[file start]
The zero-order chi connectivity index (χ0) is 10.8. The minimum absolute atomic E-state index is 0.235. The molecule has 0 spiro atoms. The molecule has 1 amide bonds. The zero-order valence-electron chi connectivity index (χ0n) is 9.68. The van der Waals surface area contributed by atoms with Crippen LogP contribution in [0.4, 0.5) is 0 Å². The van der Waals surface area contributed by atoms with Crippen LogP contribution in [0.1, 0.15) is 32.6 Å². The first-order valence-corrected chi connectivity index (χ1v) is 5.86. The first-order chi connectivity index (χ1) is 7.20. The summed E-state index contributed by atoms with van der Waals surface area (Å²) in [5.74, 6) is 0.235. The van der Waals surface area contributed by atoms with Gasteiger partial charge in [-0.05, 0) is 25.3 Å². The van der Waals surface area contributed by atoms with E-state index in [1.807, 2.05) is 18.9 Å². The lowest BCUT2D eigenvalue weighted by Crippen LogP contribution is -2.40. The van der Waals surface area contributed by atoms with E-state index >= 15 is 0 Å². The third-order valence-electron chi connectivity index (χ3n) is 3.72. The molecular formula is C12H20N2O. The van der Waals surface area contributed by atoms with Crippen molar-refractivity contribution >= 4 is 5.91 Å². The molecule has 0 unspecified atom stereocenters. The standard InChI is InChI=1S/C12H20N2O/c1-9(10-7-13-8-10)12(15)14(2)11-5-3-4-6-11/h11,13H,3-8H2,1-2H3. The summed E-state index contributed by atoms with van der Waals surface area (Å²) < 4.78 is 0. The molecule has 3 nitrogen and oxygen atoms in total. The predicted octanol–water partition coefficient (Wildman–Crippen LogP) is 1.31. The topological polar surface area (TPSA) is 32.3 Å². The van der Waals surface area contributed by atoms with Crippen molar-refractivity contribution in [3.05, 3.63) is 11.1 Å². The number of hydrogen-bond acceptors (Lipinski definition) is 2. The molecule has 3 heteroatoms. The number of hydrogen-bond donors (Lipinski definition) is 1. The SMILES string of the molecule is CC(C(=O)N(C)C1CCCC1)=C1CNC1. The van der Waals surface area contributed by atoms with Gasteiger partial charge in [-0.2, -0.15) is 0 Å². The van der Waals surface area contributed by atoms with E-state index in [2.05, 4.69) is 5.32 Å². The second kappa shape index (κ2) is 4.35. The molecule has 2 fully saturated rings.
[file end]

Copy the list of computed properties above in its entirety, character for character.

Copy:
The zero-order chi connectivity index (χ0) is 10.8. The minimum absolute atomic E-state index is 0.235. The molecule has 0 spiro atoms. The molecule has 1 amide bonds. The zero-order valence-electron chi connectivity index (χ0n) is 9.68. The van der Waals surface area contributed by atoms with Crippen LogP contribution in [0.4, 0.5) is 0 Å². The van der Waals surface area contributed by atoms with Crippen LogP contribution in [0.1, 0.15) is 32.6 Å². The first-order valence-corrected chi connectivity index (χ1v) is 5.86. The first-order chi connectivity index (χ1) is 7.20. The summed E-state index contributed by atoms with van der Waals surface area (Å²) in [5.74, 6) is 0.235. The van der Waals surface area contributed by atoms with Gasteiger partial charge in [-0.05, 0) is 25.3 Å². The van der Waals surface area contributed by atoms with E-state index in [1.807, 2.05) is 18.9 Å². The lowest BCUT2D eigenvalue weighted by Crippen LogP contribution is -2.40. The van der Waals surface area contributed by atoms with E-state index >= 15 is 0 Å². The third-order valence-electron chi connectivity index (χ3n) is 3.72. The molecular formula is C12H20N2O. The van der Waals surface area contributed by atoms with Crippen molar-refractivity contribution >= 4 is 5.91 Å². The molecule has 0 unspecified atom stereocenters. The standard InChI is InChI=1S/C12H20N2O/c1-9(10-7-13-8-10)12(15)14(2)11-5-3-4-6-11/h11,13H,3-8H2,1-2H3. The summed E-state index contributed by atoms with van der Waals surface area (Å²) < 4.78 is 0. The molecule has 3 nitrogen and oxygen atoms in total. The predicted octanol–water partition coefficient (Wildman–Crippen LogP) is 1.31. The topological polar surface area (TPSA) is 32.3 Å². The van der Waals surface area contributed by atoms with Crippen molar-refractivity contribution in [3.05, 3.63) is 11.1 Å². The number of hydrogen-bond acceptors (Lipinski definition) is 2. The molecule has 3 heteroatoms. The number of hydrogen-bond donors (Lipinski definition) is 1. The SMILES string of the molecule is CC(C(=O)N(C)C1CCCC1)=C1CNC1. The van der Waals surface area contributed by atoms with Gasteiger partial charge in [-0.2, -0.15) is 0 Å². The van der Waals surface area contributed by atoms with E-state index in [2.05, 4.69) is 5.32 Å². The second kappa shape index (κ2) is 4.35. The molecule has 2 fully saturated rings.